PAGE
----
Why 2021 Will Be The Year of Carbon Credits and Cover Crops

2020 was quite a year - but in the end, it wasn’t so bad for farmers. Here is what to expect in 2021 and why this year might just be the year of cover crops and carbon credits.

Sustainable farming and carbon credits have been hot topics over the past 12 months. We think the next 12 months could be even more exciting yet. Here’s why 2021 could be the year to start cashing in on carbon credit markets:

  1. Strong commodities: To date, a major barrier to entry for carbon markets has been cost, especially on land that is rented. A farmer who is renting land is less likely to make the upfront investments needed to make practice changes, even if the long term benefit is there. Cover crop seed costs ~$30 an acre, investing in the equipment to move to no-till/strip-till can cost a lot more than that, and there is always risk and uncertainty when learning a new practice. Over time, a farmer will recoup the investment through lower input costs and that coupled with the money earned through carbon credits make it a good long-term investment. With commodity prices at 6-year highs, most farmers should be in a better position this year than in past years to make the investments needed to start earning carbon credits – especially given most of the gains in commodities came after many 2021 rents were already negotiated.


  2. Change in administration: The Biden administration is already on the record stating that they will pay farmers to plant cover crops. The Trump administration had previously used part of the $30 billion dollars of funding available through the Department of Agriculture’s Commodity Credit Corporation (CCC) to provide aid to farmers who had lost sales due to recent trade wars, particularly with China. The Biden administration plans to direct this funding towards carbon credit programs and sustainable farming. The specifics are not yet available, but it seems like a safe bet that farmers will be incentivized to plant a cover crop this year, and will potentially receive additional incentives to adopt carbon sequestration practices.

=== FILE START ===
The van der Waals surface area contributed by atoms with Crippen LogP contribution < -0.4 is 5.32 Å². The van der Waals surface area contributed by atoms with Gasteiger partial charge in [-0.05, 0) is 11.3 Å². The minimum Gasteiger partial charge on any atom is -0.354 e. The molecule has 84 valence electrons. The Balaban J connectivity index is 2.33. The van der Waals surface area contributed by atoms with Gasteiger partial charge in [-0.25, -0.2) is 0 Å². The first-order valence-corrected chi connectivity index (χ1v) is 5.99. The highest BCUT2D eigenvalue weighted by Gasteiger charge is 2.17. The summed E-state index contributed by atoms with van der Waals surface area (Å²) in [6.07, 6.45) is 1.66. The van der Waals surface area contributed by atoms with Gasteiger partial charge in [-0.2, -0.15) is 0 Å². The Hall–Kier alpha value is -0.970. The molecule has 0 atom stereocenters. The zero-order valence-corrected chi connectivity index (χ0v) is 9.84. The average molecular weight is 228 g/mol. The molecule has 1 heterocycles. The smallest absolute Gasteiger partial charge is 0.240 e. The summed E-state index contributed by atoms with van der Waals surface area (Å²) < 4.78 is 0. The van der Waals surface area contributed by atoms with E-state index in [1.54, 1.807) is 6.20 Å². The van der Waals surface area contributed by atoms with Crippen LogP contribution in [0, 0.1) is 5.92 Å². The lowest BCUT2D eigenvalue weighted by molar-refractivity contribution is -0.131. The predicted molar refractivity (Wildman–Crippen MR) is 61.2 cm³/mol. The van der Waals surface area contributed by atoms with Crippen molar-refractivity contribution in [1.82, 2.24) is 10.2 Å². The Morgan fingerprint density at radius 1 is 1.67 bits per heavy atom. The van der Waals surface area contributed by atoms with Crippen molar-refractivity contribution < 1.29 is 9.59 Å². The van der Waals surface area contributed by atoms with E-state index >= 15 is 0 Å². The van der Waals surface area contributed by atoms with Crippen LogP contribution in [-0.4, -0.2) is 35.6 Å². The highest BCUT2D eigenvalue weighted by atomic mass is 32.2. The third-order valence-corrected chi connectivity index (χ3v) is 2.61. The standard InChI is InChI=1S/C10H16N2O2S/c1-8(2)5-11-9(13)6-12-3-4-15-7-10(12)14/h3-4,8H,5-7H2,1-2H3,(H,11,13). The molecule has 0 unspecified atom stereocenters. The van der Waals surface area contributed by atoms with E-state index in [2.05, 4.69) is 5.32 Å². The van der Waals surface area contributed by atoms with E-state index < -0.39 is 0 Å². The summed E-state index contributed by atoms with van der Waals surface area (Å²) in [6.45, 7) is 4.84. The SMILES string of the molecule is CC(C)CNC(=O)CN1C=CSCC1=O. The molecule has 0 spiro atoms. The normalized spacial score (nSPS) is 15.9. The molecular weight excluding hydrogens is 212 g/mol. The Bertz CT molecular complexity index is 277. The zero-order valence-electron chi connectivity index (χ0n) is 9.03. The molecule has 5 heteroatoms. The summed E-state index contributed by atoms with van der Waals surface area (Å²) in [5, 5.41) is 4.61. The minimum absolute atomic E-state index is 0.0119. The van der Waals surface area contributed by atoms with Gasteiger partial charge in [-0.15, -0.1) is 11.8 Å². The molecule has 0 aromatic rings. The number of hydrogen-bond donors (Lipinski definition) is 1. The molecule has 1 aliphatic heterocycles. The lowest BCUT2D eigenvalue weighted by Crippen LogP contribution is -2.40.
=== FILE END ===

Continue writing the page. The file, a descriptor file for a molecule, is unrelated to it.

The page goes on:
In short, it looks like a combination of Uncle Sam and soaring commodity prices will help farmers afford the adoption of practices required to earn carbon credits. However, if farmers and landlords don’t have an agreement and plan in place, they could be missing out on money from both the government and the carbon markets.

One important thing to understand about carbon markets is that earning carbon credits is similar to planting a commodity crop: you don’t earn money until the crop (or the carbon) is harvested. This means timing is important. The earlier you start tracking the data needed to calculate how much carbon is sequestered, the more you can earn. If you aren’t tracking that data, you can’t earn money on the carbon sequestered. This is why landlords and farmers should not wait to start collecting the data. 

Also, if a farmer decides to “cash in” on a government subsidy and start planting a cover crop, the landlord and farmer should have a plan in place to also earn carbon credits. Keep in mind that a farmer technically cannot earn a carbon credit on a farm they rent without a written agreement from the landowner.

You can read more about how to make your farm carbon ready here, but the most important step you need to take is to make sure you have the data on your farm to qualify – or start collecting it now. The second step is to make sure you have an agreement in place that outlines how carbon credits will be split between the landowner and the farmer, and determine what each party’s responsibilities will be for enrolling the farm and submitting the data required to comply with the selected carbon program’s data reporting requirements. Luckily, Tillable gives you the tools to complete both of these steps for free.

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